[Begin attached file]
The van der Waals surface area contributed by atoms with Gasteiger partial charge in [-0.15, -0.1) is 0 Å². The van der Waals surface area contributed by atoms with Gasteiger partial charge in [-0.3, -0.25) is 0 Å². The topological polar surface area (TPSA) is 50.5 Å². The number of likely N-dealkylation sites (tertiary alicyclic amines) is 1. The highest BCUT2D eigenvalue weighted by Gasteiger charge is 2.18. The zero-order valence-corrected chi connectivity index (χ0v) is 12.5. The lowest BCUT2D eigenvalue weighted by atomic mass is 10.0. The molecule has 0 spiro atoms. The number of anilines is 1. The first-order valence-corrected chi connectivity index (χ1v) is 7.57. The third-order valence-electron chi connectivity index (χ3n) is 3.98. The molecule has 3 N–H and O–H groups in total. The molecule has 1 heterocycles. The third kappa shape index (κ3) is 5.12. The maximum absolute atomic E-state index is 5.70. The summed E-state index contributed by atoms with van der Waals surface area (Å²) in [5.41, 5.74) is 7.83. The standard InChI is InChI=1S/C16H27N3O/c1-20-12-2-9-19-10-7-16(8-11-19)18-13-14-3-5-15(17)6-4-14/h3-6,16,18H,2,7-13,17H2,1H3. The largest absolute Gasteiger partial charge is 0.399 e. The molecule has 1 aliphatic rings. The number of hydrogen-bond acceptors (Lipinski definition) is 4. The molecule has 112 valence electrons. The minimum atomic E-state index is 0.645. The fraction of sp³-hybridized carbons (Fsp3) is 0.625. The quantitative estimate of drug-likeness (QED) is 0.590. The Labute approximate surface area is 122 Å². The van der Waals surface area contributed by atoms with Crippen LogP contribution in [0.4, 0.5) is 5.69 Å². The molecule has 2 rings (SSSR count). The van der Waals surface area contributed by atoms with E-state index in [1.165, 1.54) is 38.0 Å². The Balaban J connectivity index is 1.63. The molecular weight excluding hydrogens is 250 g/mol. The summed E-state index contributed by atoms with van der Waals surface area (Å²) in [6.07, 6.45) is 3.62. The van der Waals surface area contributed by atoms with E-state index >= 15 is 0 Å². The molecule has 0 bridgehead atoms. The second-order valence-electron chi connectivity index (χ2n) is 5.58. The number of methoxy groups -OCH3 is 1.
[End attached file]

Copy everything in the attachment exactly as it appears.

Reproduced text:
The van der Waals surface area contributed by atoms with Gasteiger partial charge in [-0.15, -0.1) is 0 Å². The van der Waals surface area contributed by atoms with Gasteiger partial charge in [-0.3, -0.25) is 0 Å². The topological polar surface area (TPSA) is 50.5 Å². The number of likely N-dealkylation sites (tertiary alicyclic amines) is 1. The highest BCUT2D eigenvalue weighted by Gasteiger charge is 2.18. The zero-order valence-corrected chi connectivity index (χ0v) is 12.5. The lowest BCUT2D eigenvalue weighted by atomic mass is 10.0. The molecule has 0 spiro atoms. The number of anilines is 1. The first-order valence-corrected chi connectivity index (χ1v) is 7.57. The third-order valence-electron chi connectivity index (χ3n) is 3.98. The molecule has 3 N–H and O–H groups in total. The molecule has 1 heterocycles. The third kappa shape index (κ3) is 5.12. The maximum absolute atomic E-state index is 5.70. The summed E-state index contributed by atoms with van der Waals surface area (Å²) in [5.41, 5.74) is 7.83. The standard InChI is InChI=1S/C16H27N3O/c1-20-12-2-9-19-10-7-16(8-11-19)18-13-14-3-5-15(17)6-4-14/h3-6,16,18H,2,7-13,17H2,1H3. The largest absolute Gasteiger partial charge is 0.399 e. The molecule has 1 aliphatic rings. The number of hydrogen-bond acceptors (Lipinski definition) is 4. The molecule has 112 valence electrons. The minimum atomic E-state index is 0.645. The fraction of sp³-hybridized carbons (Fsp3) is 0.625. The quantitative estimate of drug-likeness (QED) is 0.590. The Labute approximate surface area is 122 Å². The van der Waals surface area contributed by atoms with Crippen LogP contribution in [0.4, 0.5) is 5.69 Å². The molecule has 2 rings (SSSR count). The van der Waals surface area contributed by atoms with E-state index in [1.165, 1.54) is 38.0 Å². The Balaban J connectivity index is 1.63. The molecular weight excluding hydrogens is 250 g/mol. The summed E-state index contributed by atoms with van der Waals surface area (Å²) in [6.07, 6.45) is 3.62. The van der Waals surface area contributed by atoms with E-state index >= 15 is 0 Å². The molecule has 0 bridgehead atoms. The second-order valence-electron chi connectivity index (χ2n) is 5.58. The number of methoxy groups -OCH3 is 1.